In The Number Ones, I’m reviewing every single #1 single in the history of the Billboard Hot 100, starting with the chart’s beginning, in 1958, and working my way up into the present.
In September of 1987, MTV took over LA’s Universal Amphitheatre for its fourth annual Video Music Awards. Prince performed in the arena. So did Bryan Adams. So did the Bangles and the Cars and Cyndi Lauper. At the end of the show, Run-DMC did “Walk This Way” with Aerosmith’s Steven Tyler and Joe Perry. (“Walk This Way” peaked at #4. It’s a 5.) Some of the big stars who were on tour gave their performances live via satellite: Madonna from Italy, David Bowie from Montreal, Bon Jovi from New York. But only one star got to come back for an encore.
About halfway through the VMA broadcast, MTV’s cameras cut to the Saratoga Performing Arts Center in Saratoga Springs, New York, where Whitney Houston sang “I Wanna Dance With Somebody (Who Loves Me).” That song had been a #1 hit a few months earlier, and it had helped Houston’s sophomore album Whitney to debut atop the Billboard album charts, back in the pre-SoundScan days when that almost never happened. The song was an uptempo dance-pop jam, the kind of thing that did well on MTV. But then, a little while later, the show again went to Saratoga Springs, and Houston returned to sing her newest single.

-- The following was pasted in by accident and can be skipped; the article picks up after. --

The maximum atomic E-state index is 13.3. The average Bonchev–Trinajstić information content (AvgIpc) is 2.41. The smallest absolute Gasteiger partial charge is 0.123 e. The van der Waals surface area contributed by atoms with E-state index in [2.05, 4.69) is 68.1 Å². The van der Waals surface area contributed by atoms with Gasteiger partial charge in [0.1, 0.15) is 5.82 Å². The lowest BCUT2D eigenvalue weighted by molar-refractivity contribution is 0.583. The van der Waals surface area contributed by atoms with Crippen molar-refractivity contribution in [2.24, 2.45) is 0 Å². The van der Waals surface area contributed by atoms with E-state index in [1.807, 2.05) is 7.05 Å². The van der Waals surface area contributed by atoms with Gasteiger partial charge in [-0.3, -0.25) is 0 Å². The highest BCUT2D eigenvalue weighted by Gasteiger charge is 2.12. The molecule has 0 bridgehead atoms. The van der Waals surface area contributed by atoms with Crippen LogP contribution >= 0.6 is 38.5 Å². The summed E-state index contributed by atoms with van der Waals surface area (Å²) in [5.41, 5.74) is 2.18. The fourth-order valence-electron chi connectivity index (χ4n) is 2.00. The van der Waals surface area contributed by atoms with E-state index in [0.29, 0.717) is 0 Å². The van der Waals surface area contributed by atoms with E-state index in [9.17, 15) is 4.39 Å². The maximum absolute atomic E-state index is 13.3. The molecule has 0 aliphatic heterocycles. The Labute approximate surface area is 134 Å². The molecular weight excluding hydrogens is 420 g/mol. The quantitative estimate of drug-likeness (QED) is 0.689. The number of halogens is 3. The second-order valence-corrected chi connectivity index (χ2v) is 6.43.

The second song that Houston sang wasn’t really MTV-friendly at all. Instead, it was a big, showy adult contemporary ballad, a song so old-school that it didn’t even have a video. But Houston sang the living hell out of the song. Houston’s performance didn’t have any bells or whistles. The sound was a bit muddy, and Houston didn’t have a big stage set or even a visible backing band. She didn’t dance. She just stood there, in jeans and boots and leather jacket and leather gloves and silk scarves, and sang the thing. And she really sang it, too. Houston’s performance was so impressive that Arista Records just went ahead and used the live footage as the song’s music video. A few weeks after the VMAs aired, Whitney Houston had her fifth straight #1 single.